World Cup 2022: Qatar and the LGBTQI + movement: invited but not welcome

Much still does not leak out from the World Cup host country Qatar. Especially when it comes to issues that are problematic from a western perspective: the restrictions on freedom for migrant workers on the World Cup construction sites, for example. Or Qatar’s attitude towards diversity, gender identities or homosexuality – this too is an important factor if the emirate is to welcome football fans from all over the world in the coming winter.

OK chief Al-Khater: “Homosexuals welcome in Qatar”

Nasser Al-Khater, the chairman of the World Cup organizing committee in Doha and thus something like the chief ambassador of the Qatar World Cup, has now also spoken out on this topic. He also turned to the LGBTQI + movement. LGBTQI + is an abbreviation for Lesbian, gay, bi, trans, queer and intersex. They are descriptions for sexual orientations and forms of identities.

Everyone is welcome in Qatar, including homosexuals, said Al-Khater in a “CNN“-Interview. “Nobody is threatened, nobody needs to feel unsafe.

Australia’s Josh Cavallo: Fear of the World Cup

Al-Khater also commented on Josh Cavallo’s statements. The Australian U20 international, who admitted his homosexuality in October, had a “Guardian“-Podcast known that he was afraid to play at the World Cup in Qatar because of the prohibition of homosexuality in the Gulf state and the strict criminal law.

However, this concern is unfounded, said Qatar’s OC chief: “We welcome him. He’s welcome to come to Qatar and see for himself, even before the World Cup“said Al-Khater on” CNN “on Tuesday (November 30th, 2021).

Perhaps Cavallo has a wrong perception of the country, Al-Khater speculated, due to the many reports that put the World Cup host in a bad light. Qatar is a “tolerant, hospitable country“, so Al-Khater,”a society like any other.”

Homosexuality is a criminal offense in Qatar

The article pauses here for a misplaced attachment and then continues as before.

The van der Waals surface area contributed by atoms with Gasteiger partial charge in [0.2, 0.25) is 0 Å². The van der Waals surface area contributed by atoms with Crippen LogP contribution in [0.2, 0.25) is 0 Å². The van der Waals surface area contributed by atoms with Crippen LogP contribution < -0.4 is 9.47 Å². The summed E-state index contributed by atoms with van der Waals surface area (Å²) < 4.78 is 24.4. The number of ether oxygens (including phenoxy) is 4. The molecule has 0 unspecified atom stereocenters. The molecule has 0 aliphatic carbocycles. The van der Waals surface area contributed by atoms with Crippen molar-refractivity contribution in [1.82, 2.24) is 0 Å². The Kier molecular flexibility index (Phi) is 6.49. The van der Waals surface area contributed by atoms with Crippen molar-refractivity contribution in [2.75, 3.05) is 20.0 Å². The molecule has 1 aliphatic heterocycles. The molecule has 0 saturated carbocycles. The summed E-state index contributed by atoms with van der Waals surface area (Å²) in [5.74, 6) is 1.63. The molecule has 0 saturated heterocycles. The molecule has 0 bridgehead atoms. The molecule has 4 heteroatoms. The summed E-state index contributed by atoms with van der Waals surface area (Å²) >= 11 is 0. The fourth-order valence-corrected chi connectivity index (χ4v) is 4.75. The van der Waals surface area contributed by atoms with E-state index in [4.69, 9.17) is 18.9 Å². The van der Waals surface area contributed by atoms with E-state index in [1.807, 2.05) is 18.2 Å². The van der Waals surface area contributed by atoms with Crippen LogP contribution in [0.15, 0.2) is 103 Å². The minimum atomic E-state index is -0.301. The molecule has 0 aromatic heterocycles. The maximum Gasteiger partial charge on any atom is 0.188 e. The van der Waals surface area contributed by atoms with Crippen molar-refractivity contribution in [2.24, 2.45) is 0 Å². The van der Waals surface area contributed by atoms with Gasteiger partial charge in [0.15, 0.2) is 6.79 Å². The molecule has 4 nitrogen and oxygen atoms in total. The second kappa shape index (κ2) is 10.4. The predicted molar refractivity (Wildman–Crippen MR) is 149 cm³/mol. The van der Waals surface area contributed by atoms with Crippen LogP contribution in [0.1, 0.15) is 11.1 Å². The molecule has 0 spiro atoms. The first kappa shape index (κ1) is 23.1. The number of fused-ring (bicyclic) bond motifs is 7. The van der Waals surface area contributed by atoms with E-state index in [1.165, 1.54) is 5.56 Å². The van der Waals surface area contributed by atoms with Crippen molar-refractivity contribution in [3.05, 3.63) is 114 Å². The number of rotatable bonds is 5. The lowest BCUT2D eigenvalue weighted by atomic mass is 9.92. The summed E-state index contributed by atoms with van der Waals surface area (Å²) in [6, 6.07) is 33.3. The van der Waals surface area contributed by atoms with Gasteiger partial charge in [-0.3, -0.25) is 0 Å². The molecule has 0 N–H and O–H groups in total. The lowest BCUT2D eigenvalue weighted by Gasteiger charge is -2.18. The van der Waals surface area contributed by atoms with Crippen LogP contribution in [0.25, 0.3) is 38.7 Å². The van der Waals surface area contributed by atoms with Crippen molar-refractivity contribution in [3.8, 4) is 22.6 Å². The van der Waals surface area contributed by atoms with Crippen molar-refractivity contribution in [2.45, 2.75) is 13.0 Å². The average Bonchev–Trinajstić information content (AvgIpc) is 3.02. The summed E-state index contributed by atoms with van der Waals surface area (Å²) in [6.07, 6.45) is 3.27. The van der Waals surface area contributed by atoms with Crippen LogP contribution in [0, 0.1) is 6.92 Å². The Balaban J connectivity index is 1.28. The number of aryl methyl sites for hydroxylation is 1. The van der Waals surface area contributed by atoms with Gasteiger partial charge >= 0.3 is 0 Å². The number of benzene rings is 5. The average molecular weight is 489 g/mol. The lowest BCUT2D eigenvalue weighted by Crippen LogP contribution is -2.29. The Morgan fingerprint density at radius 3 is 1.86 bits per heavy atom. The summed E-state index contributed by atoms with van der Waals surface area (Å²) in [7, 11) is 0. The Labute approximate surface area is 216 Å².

At least the last statement makes you sit up and take notice – like one of those dubious promises from the travel catalog, in which the advertised dream hotel turns out to be a shack with a view of the supermarket parking lot.

Homosexuality is still banned by law in Qatar, the punishments include flogging, imprisonment or even the death penalty – although the latter has not yet been carried out, at least according to human rights organizations. Same-sex marriages and partnerships are not recognized in Qatar.

An invitation and a warning

Anyone who is involved in initiatives and actions of the LGBTQI + movement is also liable to prosecution. This could also include showing rainbow flags like at the EM last summer.

Qatar’s tournament director therefore issued his invitation to LGBTQI + tourists with restrictions: Qatar is conservative, which “openly shown affection in public“is concerned, so Al-Khater. Fans have to respect this, and accordingly be cautious. This can then be read like a warning to the address of homosexual World Cup tourists.

Human Rights Watch: Qatar LGBTQI + community oppressed

Organizations such as Human Rights Watch also doubt the propagated cosmopolitanism of the Qatari World Cup hosts. According to data from HRW Members of the LGBTQI + community in Qatar are still being systematically monitored and their exchanges with one another, for example via social media, are suppressed.

Qatar must guarantee freedom of movement and non-discrimination regardless of sexual orientation and gender identity, urged Human Rights Watch, for all people in Qatar – and not just World Cup tourists.

TV expert at “beIN Sports” with homophobic statements

How common and widespread homophobia is in Qatar became clear last weekend on “beIN Sports”, the country’s largest sports broadcaster. The former Egyptian international Mohamed Aboutrika, at “beIN Sports” as an expert in action, described homosexuality during a broadcast as unnatural, as the “Guardian” reported.

He also criticized the “Rainbow Lace“-Solidarity campaign in the Premier League and urged the Muslim professionals playing in England to boycott the action. The station only distanced itself from criticism from anti-discrimination organizations in Europe Aboutrikas Statements that he can stay on the station anyway.


Stand: 03.12.2021, 08:16

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World Cup 2022: Qatar and the LGBTQI + movement: invited but not welcome

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